Let's be clear. Even though it needed to be done, an increased minimum wage isn't a solution to what's wrong with our economy. For instance, it certainly doesn't even distribute to shareholders some of that Apple offshore money we all know about.

In fact California's Apple Inc. and its legion of fans are part of what's wrong with our economy.

Apple is California's preeminent company. Democrats by the millions buy and swear by Apple products. And as reported by the New York Times:
Not long ago, Apple boasted that its products were made in America. Today, few are. Almost all of the 70 million iPhones, 30 million iPads and 59 million other products Apple sold last year were manufactured overseas.

Why can’t that work come home? Mr. Obama asked.

Mr. Jobs’s reply was unambiguous. “Those jobs aren’t coming back,” he said, according to another dinner guest.

The president’s question touched upon a central conviction at Apple. It isn’t just that workers are cheaper abroad. Rather, Apple’s executives believe the vast scale of overseas factories as well as the flexibility, diligence and industrial skills of foreign workers have so outpaced their American counterparts that “Made in the U.S.A.” is no longer a viable option for most Apple products.
When an upper middle class Democrat smugly embraces his or her very expensive Apple product, that ultimately confirms there is no personal thought of commitment to make retail spending choices that support the American worker.

Further, as noted recently in many news stories, in its SEC filings Apple reported holding $181 billion offshore, making it among the top American companies doing so. In If Apple didn’t hold $181B overseas, it would owe $59B in US taxes it is noted:
"Losing ... potential tax revenues every year is a very big deal," Neil Buchanan, a professor at George Washington University, said by e-mail. "That money could be used to reverse recent cuts in Head Start, and/or assistance to state governments to fund education at all levels, or increase the Earned Income Tax Credit, and on and on. Politicians who respond to proposals to fund these programs by saying that ‘we can't afford it’ are simply saying, ‘I'd rather cut Apple's tax bill than educate our children.’"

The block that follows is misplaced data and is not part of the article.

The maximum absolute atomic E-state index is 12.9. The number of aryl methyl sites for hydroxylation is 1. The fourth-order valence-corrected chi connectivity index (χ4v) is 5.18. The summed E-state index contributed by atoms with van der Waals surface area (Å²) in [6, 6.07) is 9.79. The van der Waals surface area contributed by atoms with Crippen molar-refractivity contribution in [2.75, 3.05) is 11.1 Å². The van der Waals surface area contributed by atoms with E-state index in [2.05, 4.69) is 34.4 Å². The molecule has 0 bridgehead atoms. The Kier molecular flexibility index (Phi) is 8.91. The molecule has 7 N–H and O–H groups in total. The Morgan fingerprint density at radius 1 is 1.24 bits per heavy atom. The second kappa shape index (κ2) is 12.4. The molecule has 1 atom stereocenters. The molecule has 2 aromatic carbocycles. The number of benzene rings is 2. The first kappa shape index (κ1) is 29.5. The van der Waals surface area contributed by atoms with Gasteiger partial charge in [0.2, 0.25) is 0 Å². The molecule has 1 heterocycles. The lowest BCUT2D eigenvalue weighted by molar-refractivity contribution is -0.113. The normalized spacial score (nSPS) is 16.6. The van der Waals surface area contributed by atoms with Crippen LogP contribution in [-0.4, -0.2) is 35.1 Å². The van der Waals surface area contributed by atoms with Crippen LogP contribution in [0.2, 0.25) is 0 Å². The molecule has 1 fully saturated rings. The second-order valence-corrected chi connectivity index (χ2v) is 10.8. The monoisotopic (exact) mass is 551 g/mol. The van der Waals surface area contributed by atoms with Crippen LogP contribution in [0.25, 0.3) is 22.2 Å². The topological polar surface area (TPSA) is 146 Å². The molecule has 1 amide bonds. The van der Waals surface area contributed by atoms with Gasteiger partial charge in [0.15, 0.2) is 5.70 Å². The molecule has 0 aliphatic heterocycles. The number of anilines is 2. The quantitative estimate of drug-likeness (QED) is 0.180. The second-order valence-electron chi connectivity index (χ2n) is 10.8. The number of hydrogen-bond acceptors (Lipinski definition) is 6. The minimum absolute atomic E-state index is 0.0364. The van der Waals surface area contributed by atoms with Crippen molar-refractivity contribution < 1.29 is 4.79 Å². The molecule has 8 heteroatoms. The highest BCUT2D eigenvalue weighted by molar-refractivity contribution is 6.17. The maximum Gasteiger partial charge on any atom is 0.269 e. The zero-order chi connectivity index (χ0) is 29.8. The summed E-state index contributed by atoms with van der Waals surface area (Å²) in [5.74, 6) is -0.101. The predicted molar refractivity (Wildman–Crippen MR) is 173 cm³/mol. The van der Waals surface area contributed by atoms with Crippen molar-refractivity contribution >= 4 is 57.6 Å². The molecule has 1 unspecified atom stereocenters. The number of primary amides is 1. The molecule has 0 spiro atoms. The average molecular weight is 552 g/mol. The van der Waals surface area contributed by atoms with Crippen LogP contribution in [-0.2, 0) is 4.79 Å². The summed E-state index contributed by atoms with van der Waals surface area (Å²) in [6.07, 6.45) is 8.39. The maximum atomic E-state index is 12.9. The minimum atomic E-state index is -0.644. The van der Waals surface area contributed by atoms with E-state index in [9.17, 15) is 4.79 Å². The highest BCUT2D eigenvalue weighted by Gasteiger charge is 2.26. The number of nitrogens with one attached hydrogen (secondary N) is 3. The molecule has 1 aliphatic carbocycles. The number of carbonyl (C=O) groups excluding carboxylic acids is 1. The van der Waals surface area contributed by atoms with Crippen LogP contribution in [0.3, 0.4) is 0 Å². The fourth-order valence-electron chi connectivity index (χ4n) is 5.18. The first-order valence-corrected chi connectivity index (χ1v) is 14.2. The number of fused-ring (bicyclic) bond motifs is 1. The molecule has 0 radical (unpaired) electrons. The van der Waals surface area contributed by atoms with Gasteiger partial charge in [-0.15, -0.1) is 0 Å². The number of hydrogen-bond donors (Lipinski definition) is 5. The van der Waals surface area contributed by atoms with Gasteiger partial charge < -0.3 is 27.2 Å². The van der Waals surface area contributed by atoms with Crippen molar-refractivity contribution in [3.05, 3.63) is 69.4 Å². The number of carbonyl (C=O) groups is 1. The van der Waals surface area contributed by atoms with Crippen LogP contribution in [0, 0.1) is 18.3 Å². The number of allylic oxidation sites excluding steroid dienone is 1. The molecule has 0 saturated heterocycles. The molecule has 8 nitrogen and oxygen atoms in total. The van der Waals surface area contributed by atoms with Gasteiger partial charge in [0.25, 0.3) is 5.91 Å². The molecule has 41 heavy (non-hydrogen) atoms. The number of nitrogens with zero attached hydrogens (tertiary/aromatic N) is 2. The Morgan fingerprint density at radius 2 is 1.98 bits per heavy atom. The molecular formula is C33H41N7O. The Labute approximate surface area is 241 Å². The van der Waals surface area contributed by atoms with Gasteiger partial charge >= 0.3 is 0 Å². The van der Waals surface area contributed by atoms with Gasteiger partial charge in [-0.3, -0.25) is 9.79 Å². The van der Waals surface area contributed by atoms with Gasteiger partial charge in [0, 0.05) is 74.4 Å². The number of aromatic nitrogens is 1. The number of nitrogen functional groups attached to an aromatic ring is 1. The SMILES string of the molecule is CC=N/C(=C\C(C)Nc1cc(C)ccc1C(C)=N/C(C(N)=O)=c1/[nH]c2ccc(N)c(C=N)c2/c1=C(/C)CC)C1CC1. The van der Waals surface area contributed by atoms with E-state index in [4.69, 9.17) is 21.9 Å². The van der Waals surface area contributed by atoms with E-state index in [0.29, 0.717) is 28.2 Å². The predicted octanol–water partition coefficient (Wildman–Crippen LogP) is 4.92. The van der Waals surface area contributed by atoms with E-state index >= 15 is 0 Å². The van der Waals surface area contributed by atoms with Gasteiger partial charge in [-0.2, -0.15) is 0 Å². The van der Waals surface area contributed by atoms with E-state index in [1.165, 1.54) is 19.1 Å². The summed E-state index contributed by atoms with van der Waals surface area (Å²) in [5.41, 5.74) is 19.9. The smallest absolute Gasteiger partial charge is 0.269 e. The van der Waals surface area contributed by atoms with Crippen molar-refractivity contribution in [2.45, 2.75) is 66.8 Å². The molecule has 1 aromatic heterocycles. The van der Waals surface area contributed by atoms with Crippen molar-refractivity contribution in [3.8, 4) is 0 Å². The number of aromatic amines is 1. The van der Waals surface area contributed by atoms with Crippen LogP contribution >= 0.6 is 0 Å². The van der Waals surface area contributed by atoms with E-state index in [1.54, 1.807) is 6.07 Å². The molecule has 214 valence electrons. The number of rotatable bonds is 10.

That also is a loss of about $15-20 billion in California tax revenue, money that could have been used to assist the poor.

Which brings me to Bernie Sanders, a Democratic politician who would fit right in the shallow California Democratic political scene. Bernie recently attacked G.E., a company that for a myriad of reasons has completely restructured itself, spinning off or selling its banking, insurance and finance arms and its retail appliance subsidiary. The process hasn't been kind to American workers who were employed in those subsidiaries, angering unions.

There are no angry union voters associated with Apple. Plus a vast number of Bernie supporters have spent a lot of their disposable income on Apple products. So Bernie would have to tread lightly about Apple.

Let's rage against G.E., which last year "repatriated" about $36 billion in foreign earnings from the sale of GE Capital, paying about $6 billion to the Internal Revenue Service. Let's rage against G.E. because it is politically safe. No Bernie supporter is going to be offended because he/she recently bought a GE railroad locomotive or aircraft engine. Bernie just has to avoid pointing out how hypocritical his supporters are if they own anything made by Apple.

His supporters would be, of course, democratic socialists so long as they didn't have to give up their expensive shiny iProducts. But they can't be American socialists and buy Apple products. Apple finds American workers undesirable, studiously avoids paying American taxes, and pays its retail employees less than $15 an hour.

At least the new California and New York $15 minimum wage laws will increase wages paid to many Apple store employees as discussed in Apple’s Retail Army, Long on Loyalty but Short on Pay and Apple Retail Workers Sue Over Unpaid Wages, Overtime. Yep. The Apple Store employee who sold you that expensive shiny iProduct was paid the same as employees at WalMart, another company Democratic politicians feel comfortable criticizing.